Including both compound lifts and isolated exercises in your strength training regimen is beneficial. Compound lifts, such as deadlifts and squats, work multiple muscle groups at once and are great for building overall strength. As riders, we need to give isolated and accurate aids with our legs and hands, without gripping, twisting, or pulling with another section of our body. This requires independent isolation of single muscle groups against a stable but flexible trunk. This is where isolated and unilateral exercises play a crucial role. Exercises such as single leg deadlifts, leg press, rows, or calf raises can target and train the muscle groups needed for riding. This will improve the rider’s position and control of the horse, as well as improve their communication effectiveness and clarity.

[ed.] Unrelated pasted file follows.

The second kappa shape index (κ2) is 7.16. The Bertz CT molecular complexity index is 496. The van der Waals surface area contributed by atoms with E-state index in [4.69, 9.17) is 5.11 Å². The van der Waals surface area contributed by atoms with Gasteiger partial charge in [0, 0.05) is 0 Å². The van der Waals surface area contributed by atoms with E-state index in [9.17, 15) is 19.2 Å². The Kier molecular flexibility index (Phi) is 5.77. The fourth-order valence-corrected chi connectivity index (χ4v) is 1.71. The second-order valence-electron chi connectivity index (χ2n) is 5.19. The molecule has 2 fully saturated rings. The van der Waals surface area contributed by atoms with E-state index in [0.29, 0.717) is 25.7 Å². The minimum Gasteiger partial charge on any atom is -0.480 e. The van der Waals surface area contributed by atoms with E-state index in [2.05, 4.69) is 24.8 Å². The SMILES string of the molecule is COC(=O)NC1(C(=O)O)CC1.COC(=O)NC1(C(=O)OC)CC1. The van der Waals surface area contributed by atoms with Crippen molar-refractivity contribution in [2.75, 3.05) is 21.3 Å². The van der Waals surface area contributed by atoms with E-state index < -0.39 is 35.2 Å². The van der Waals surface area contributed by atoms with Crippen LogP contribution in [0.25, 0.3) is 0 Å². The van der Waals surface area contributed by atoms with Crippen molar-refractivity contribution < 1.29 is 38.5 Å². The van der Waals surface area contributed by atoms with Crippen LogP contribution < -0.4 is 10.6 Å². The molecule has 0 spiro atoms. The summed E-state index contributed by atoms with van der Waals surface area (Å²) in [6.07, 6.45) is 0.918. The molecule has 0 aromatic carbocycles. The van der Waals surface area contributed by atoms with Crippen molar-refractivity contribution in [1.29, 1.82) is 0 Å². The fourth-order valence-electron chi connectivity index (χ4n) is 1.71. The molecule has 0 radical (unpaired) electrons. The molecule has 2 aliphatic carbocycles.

Core stability is also a key component of equestrian fitness. While traditional core exercises such as crunches or planks can be helpful, they may not be enough to meet the demands of the sport. Riders need to maintain a stable trunk while dynamically moving their limbs. An example is when applying an isolated half-halt aid with the outside arm, while simultaneously applying pressure with our opposite leg to cue the horse to bend through a corner. To improve the clarity and effectiveness of our aids, we must contract specific muscle groups in a controlled manner, while keeping our trunk and pelvis stable and flexible. Incorporating exercises that replicate this type of movement, such as high plank with shoulder taps, suitcase carry marches, or bear crawls, can help to improve our core stability and our ability to manage isolated limb movement in the tack.